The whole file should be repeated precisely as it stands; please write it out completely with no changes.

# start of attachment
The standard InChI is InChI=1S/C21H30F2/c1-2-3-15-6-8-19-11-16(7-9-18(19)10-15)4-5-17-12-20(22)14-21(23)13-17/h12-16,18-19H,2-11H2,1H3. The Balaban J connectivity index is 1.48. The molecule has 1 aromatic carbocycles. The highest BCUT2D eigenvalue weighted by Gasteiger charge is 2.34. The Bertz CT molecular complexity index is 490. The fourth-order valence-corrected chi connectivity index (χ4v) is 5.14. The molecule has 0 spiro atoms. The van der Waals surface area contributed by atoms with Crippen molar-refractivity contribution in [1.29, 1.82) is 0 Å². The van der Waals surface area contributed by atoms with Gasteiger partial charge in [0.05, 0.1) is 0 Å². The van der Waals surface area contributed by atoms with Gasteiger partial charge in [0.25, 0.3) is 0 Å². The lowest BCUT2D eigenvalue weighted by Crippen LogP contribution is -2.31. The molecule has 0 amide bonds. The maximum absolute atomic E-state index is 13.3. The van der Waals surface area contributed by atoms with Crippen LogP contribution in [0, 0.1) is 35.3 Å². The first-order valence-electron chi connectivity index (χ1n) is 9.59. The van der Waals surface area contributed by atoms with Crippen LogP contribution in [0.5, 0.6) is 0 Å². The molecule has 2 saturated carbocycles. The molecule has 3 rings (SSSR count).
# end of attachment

The standard InChI is InChI=1S/C21H30F2/c1-2-3-15-6-8-19-11-16(7-9-18(19)10-15)4-5-17-12-20(22)14-21(23)13-17/h12-16,18-19H,2-11H2,1H3. The Balaban J connectivity index is 1.48. The molecule has 1 aromatic carbocycles. The highest BCUT2D eigenvalue weighted by Gasteiger charge is 2.34. The Bertz CT molecular complexity index is 490. The fourth-order valence-corrected chi connectivity index (χ4v) is 5.14. The molecule has 0 spiro atoms. The van der Waals surface area contributed by atoms with Crippen molar-refractivity contribution in [1.29, 1.82) is 0 Å². The van der Waals surface area contributed by atoms with Gasteiger partial charge in [0.05, 0.1) is 0 Å². The van der Waals surface area contributed by atoms with Gasteiger partial charge in [0.25, 0.3) is 0 Å². The lowest BCUT2D eigenvalue weighted by Crippen LogP contribution is -2.31. The molecule has 0 amide bonds. The maximum absolute atomic E-state index is 13.3. The van der Waals surface area contributed by atoms with Crippen LogP contribution in [0, 0.1) is 35.3 Å². The first-order valence-electron chi connectivity index (χ1n) is 9.59. The van der Waals surface area contributed by atoms with Crippen LogP contribution in [0.5, 0.6) is 0 Å². The molecule has 2 saturated carbocycles. The molecule has 3 rings (SSSR count).